Tuesday, November 8, 2011

Sugar, and other festivals...

I've a column in today's Canberra Times, 'Substituting the festival victuals for more of those rituals'.

I'm discussing the sugar overload of Halloween, and suggesting that we might do better next year.  A sample:
Traditionally, festivals have various contributions to life: fun, psychological catharsis, building and maintaining community, reaffirming philosophical or religious beliefs, and dealing with difficult psychological and existential issues.

Nowadays, our mass festivals have the first three to varying degrees, but few of the last two. The absence of religious beliefs is not necessarily a problem, though it makes for an odd fit with the remaining religious seasons, like Christmas and Easter – we have the names and symbols, but none of the faith. In fact, the absence of religious community is an opportunity: for innovations. We might have our own secular festivals, which better fit with our lifestyles, philosophies and – particularly in Australia – our own seasons.

This is why festivals like Halloween, Easter and Christmas can be a let down – and why my family has tried to creatively revise the ‘big days’. With the slow erosion of religious faith, they remain largely shallow or anticlimactic affairs. With God removed, contemporary secularists might have created their own celebrations, rites, symbols. Instead, we often have booze-addled or sugar-hyped get-togethers, which do little to recognise the vicissitudes and mysteries of life: birth, death, ageing, love, loss, and so on. Plenty of victuals, none of the rituals.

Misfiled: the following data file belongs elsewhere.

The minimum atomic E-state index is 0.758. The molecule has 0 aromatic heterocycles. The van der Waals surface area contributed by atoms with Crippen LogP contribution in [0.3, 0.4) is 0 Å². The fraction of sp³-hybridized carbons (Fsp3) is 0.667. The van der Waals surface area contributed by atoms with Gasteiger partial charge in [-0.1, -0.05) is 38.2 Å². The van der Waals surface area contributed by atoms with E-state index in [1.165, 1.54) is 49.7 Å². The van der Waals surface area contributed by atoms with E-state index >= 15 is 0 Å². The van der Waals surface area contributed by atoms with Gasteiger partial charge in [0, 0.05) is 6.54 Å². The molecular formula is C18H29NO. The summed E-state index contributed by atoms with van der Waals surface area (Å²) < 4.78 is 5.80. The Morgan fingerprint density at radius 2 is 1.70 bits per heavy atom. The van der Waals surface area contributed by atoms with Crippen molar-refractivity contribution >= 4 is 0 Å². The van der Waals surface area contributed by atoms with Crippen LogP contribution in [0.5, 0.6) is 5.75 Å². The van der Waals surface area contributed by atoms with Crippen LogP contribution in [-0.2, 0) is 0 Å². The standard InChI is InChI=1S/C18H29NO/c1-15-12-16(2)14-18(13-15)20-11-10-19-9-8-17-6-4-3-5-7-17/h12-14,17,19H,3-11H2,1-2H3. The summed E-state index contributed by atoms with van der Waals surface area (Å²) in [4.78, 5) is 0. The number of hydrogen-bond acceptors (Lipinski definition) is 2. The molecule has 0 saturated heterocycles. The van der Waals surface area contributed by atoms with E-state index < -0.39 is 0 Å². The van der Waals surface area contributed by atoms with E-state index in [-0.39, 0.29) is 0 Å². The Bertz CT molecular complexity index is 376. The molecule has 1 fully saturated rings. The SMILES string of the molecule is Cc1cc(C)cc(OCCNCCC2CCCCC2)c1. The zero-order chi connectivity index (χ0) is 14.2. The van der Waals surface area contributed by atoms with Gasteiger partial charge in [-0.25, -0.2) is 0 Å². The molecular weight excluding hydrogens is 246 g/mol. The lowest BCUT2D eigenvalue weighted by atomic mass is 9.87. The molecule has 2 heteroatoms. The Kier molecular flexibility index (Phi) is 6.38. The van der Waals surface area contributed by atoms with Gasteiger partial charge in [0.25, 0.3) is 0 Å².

Next year, I will work even harder at this spring festival: to make it our own.
(Photo: KTK 895)

1 comment:

Melita said...

I agree that the meaningful aspects of many of these festivals are being diluted or are disappearing. This year I made a special effort to try and discuss with my children what Halloween is about, apart from dressing up and collecting sweets. We talked about death; our elderly neighbour recently died, so we talked about him and remembered him. We talked about how everything and everyones dies. I think they enjoyed having this conversation in the context of Halloween. It made it more meaningful, and I think it did provide a "psychological catharsis". Our family is also struggling to bring meaning to festivals such as Christmas and Easter as we don't observe religious traditions. Christmas is our next challenge.